Over the last eight years my work has given me the opportunity and privilege of meeting church leaders all over the UK and Ireland. It is encouraging to see their passion for the gospel and commitment to seeing local churches grow. However, it is equally sad to see the occasional presence of limiting factors, or 'brakes', on their leadership. I've identified some of these brakes and offered a challenge for them to be released.
1. The brake of unapplied vision
If vision is a central component of leadership responsibility, then that must include not just its discernment but also its dissemination. And it is here that I see some leaders inadvertently leaving the brakes on! Much thought, prayer and passion is given to the challenge of vision discernment. However, in the weeks and months that follow, brakes are too often unintentionally reapplied by the failure to define, communicate and implement what has been discerned.
Vision has been described as 'setting the compass in the right direction'. In which case, strategy (the implementation of vision) could be described as drawing the 'route-map'. And it is with regard to drawing this map and plotting a route that some leaders fail to follow through. "We are called to minister to young families" discerns the church leader (in collaboration with others). The crunch question is how are we going to do that – who is going to do what, and what are the next steps?
Too many leaders leave the brakes on by leaving those questions unanswered. And even worse, they then consider it the fault of church members when the vision is not realised.
2. The brake of 'peripherals'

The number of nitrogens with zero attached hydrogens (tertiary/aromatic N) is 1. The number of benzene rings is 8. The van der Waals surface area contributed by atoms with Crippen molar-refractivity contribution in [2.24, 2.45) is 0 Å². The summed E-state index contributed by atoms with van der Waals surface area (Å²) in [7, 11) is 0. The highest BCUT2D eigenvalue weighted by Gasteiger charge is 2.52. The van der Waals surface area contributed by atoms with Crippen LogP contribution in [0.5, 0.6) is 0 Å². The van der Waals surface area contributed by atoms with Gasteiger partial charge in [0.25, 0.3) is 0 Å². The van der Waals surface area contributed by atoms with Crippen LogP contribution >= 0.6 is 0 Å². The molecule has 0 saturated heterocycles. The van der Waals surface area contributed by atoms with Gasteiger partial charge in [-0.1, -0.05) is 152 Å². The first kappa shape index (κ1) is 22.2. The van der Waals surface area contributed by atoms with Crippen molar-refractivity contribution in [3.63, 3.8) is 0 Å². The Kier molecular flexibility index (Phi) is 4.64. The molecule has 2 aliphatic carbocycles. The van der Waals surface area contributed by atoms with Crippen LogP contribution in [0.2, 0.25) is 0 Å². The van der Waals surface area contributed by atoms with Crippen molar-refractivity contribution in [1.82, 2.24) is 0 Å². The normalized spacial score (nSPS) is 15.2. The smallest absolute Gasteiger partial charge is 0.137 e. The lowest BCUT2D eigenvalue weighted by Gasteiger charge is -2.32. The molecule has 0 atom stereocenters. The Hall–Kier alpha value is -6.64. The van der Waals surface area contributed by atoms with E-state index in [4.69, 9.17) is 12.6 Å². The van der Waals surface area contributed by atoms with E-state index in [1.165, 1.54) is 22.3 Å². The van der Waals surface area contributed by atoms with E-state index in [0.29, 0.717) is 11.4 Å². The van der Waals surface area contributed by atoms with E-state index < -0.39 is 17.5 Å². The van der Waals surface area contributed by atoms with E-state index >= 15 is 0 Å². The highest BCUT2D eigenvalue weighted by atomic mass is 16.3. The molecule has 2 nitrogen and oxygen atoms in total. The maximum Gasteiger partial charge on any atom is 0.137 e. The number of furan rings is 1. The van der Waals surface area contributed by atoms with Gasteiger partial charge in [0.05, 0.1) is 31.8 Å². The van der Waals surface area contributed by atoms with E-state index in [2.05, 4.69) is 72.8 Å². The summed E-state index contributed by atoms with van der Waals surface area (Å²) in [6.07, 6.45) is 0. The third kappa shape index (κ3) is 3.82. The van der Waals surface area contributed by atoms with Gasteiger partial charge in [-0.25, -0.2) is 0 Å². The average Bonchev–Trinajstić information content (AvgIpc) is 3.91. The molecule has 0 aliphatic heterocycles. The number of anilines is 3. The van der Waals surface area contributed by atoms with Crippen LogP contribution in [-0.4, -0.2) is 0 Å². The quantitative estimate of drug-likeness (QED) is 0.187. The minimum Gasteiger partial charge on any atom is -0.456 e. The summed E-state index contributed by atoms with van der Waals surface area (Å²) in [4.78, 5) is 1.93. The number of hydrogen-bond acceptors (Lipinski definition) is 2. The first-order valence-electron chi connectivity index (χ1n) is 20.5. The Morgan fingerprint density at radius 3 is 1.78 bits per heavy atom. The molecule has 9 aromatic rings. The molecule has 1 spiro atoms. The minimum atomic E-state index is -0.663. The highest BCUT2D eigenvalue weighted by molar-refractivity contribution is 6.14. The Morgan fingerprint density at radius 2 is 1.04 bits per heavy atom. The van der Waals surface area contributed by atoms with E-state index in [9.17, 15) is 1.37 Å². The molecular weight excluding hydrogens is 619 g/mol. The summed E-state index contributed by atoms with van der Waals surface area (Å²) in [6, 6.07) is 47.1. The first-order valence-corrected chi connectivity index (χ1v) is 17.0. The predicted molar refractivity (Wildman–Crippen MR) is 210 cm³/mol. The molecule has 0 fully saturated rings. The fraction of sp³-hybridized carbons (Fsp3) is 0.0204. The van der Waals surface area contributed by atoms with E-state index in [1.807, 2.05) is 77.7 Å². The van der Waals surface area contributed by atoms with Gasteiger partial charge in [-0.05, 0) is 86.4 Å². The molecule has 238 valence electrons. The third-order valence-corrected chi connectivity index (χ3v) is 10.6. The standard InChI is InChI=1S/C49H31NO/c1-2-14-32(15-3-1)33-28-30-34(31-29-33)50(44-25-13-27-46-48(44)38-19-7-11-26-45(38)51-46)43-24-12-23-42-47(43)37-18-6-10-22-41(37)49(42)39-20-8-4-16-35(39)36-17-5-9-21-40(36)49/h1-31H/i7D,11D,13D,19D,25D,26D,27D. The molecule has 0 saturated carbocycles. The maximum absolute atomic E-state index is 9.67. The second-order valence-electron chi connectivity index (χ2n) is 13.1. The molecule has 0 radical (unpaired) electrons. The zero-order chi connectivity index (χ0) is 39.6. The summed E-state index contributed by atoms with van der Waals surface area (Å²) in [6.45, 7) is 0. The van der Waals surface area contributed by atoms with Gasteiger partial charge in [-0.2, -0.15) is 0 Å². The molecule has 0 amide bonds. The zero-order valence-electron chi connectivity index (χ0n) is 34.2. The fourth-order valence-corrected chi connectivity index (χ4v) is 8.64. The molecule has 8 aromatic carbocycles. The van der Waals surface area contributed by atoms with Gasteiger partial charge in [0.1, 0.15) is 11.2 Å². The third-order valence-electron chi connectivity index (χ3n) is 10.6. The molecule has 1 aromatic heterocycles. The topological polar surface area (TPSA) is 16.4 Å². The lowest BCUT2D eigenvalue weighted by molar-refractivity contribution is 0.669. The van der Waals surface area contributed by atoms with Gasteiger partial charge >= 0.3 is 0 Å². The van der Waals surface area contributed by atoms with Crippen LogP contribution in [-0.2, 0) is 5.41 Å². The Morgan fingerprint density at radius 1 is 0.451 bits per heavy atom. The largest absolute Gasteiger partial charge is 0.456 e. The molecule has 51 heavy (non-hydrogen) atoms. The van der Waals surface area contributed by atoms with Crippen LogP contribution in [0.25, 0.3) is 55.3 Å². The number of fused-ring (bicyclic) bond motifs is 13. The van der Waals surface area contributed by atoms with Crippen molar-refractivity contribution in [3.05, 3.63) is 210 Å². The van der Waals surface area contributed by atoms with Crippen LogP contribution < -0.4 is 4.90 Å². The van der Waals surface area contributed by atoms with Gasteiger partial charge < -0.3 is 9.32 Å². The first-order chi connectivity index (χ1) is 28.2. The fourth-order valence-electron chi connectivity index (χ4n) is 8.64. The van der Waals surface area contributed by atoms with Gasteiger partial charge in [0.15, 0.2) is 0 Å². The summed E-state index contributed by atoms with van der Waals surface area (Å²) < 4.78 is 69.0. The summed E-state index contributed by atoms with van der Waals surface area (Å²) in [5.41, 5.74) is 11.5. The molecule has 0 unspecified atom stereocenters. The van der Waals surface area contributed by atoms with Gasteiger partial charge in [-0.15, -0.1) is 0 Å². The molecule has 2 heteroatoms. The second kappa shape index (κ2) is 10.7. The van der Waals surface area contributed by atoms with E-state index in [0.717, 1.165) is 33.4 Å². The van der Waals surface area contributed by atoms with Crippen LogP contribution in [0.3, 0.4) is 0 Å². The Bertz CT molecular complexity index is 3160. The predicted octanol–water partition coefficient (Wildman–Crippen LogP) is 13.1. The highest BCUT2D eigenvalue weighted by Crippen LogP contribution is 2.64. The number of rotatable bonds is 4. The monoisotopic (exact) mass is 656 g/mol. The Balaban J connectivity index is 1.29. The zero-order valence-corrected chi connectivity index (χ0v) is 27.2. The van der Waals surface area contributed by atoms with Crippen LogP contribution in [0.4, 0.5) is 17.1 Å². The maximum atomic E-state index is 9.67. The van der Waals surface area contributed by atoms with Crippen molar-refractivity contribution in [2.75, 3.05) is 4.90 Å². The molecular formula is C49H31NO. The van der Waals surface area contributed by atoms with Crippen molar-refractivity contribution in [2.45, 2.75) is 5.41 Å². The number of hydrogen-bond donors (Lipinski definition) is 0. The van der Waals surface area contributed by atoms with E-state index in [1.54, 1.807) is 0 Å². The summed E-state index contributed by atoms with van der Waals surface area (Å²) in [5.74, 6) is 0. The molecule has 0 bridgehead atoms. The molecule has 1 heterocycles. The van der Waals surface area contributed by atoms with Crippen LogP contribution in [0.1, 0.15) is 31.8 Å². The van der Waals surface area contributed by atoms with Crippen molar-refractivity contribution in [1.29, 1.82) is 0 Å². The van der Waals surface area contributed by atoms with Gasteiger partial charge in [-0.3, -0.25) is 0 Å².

The challenge to leaders of 'keeping the main thing the main thing' is as much about personal leadership as it is about everyone else. For example, in the last few years I have met dozens of church leaders who would claim that their main ministry is preaching/teaching but whose diary would not support the claim. There are others who believe that shared leadership is key but fail to give time to intentionally nurture and develop new leaders. The reason? All too often it's because they have been side-tracked by a whole range of seemingly valuable distractions.
If I may be a little blunt simply to make the point... Jesus told us to 'make disciples' not to 'run churches'. From my own experience of 18 years in local church ministry I know how challenging it is to stay focused on the essentials. But I also know what a brake it is to the growth of the church when leaders allow themselves to be continually side-tracked by peripherals.
3. The brake of self-disorganisation
Imagine a visit to your GP in which the GP turns up late, cannot find your notes, makes no record of your discussion and cannot find a prescription pad. But then, let's be honest, don't we as leaders too all too often forget to take our diaries to meetings, let emails build up before we get round to replying, turn up late too often and fail to do what we promised. All of this undermines both our capacity to lead and the confidence of others in our leadership. Efficient self-organisation is not an optional extra, it is an an essential if we want to grow in our leadership. If this is something you find difficult – can I encourage you to stop making excuses and ask for some help!
4. The brake of 'non-learning'